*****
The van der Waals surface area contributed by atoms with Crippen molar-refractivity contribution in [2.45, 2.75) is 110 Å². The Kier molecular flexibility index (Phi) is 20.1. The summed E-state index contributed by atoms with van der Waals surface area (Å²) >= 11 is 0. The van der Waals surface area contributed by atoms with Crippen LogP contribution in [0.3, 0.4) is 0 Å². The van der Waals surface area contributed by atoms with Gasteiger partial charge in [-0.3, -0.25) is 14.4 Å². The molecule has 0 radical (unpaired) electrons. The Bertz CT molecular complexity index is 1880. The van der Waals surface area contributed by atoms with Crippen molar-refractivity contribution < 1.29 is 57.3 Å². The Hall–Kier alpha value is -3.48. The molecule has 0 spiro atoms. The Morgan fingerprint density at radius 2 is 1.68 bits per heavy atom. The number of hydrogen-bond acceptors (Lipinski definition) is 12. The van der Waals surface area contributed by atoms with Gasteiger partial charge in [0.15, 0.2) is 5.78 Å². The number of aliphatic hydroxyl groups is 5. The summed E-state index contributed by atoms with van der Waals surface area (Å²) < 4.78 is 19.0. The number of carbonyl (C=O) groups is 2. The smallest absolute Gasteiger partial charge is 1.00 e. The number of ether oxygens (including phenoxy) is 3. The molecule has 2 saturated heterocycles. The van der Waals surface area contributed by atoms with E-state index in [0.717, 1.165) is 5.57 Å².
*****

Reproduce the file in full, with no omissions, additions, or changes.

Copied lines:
The van der Waals surface area contributed by atoms with Crippen molar-refractivity contribution in [2.45, 2.75) is 110 Å². The Kier molecular flexibility index (Phi) is 20.1. The summed E-state index contributed by atoms with van der Waals surface area (Å²) >= 11 is 0. The van der Waals surface area contributed by atoms with Crippen LogP contribution in [0.3, 0.4) is 0 Å². The van der Waals surface area contributed by atoms with Gasteiger partial charge in [-0.3, -0.25) is 14.4 Å². The molecule has 0 radical (unpaired) electrons. The Bertz CT molecular complexity index is 1880. The van der Waals surface area contributed by atoms with Crippen molar-refractivity contribution < 1.29 is 57.3 Å². The Hall–Kier alpha value is -3.48. The molecule has 0 spiro atoms. The Morgan fingerprint density at radius 2 is 1.68 bits per heavy atom. The number of hydrogen-bond acceptors (Lipinski definition) is 12. The van der Waals surface area contributed by atoms with Gasteiger partial charge in [0.15, 0.2) is 5.78 Å². The number of aliphatic hydroxyl groups is 5. The summed E-state index contributed by atoms with van der Waals surface area (Å²) < 4.78 is 19.0. The number of carbonyl (C=O) groups is 2. The smallest absolute Gasteiger partial charge is 1.00 e. The number of ether oxygens (including phenoxy) is 3. The molecule has 2 saturated heterocycles. The van der Waals surface area contributed by atoms with E-state index in [0.717, 1.165) is 5.57 Å².